Major teacher training program change removes diversity, equity and inclusion from training rules

The Georgia Professional Standards Commission voted unanimously to remove words like “diversity”, “equity” and “inclusion” from teacher training rules Thursday.

Starting July 1, teacher training programs are no longer required to discuss the words when preparing educators for the classroom.

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Teachers and civil rights advocates present for the vote called the commissioners “shameful.”

“They know what they’re doing. Education is an institution that can either destroy or nurture future generations, but they don’t want strong generations. They want disempowered generations in pain under this white supremacist violence,” said Jonathan Peraza-Campos with the Intercultural Development Research Association.

The words come into play when school districts provide continuing education programs for teachers or when future educators are going through college.

The commission that sets the standards for teacher training programs is made up of 18 people from the private and education sectors appointed by the governor.

Since 2016, the rules required those training teachers to use these words that involve diversity, equity and inclusion.

This year, Commission Chair Brian Sirmans said the University System of Georgia asked the commission to remove the words, arguing they have taken on multiple meanings over recent years.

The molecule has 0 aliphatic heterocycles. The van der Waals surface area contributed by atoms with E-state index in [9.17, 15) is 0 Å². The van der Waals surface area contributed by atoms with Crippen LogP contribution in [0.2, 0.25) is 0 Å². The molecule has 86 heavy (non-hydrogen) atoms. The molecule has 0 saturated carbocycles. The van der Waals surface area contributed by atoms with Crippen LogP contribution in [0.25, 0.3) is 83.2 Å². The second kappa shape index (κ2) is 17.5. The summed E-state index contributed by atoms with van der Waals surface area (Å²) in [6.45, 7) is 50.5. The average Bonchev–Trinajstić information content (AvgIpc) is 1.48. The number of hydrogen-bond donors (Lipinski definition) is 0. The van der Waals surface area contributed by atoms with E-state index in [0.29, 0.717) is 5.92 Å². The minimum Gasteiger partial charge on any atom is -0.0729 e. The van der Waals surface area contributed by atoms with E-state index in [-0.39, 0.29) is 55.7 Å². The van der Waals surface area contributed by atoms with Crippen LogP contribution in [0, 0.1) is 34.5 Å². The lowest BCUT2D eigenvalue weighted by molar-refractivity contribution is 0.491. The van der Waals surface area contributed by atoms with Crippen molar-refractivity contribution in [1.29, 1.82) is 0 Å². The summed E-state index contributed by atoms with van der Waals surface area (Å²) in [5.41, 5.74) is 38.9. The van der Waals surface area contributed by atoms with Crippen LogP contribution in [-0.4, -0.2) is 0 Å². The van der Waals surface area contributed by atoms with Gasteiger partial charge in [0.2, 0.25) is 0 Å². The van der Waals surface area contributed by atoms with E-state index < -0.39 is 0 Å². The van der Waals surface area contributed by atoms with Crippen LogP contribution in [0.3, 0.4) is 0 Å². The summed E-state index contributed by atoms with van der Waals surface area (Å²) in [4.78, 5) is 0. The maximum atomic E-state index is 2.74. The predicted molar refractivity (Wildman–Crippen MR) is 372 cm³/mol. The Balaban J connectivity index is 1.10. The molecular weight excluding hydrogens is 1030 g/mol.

“We were told that these terms were leading to difficulty in interpreting program standards,” said Sirmans.

In April, the commission proposed a plan to replace those terms with words like “differences” and “welcoming to all”.

“We replaced them with commonly understood terms,” said Sirmans.

Thursday, the public was invited to comment before the final vote on the proposal.

“What is so wrong with stating the word equity, and what is so much better about the word fair?” Ogechi Oparah asked commissioners before the vote.


Oparah was one of nearly 20 teachers, parents, attorneys and civil rights advocates who packed a small room in downtown Atlanta to speak during the public comment portion of the meeting.

Without delay, the commission voted unanimously to put its own proposal in place.

No members gave a reason why.

Attorneys say they are digging deeper to see if this change violates federal anti-discrimination laws.

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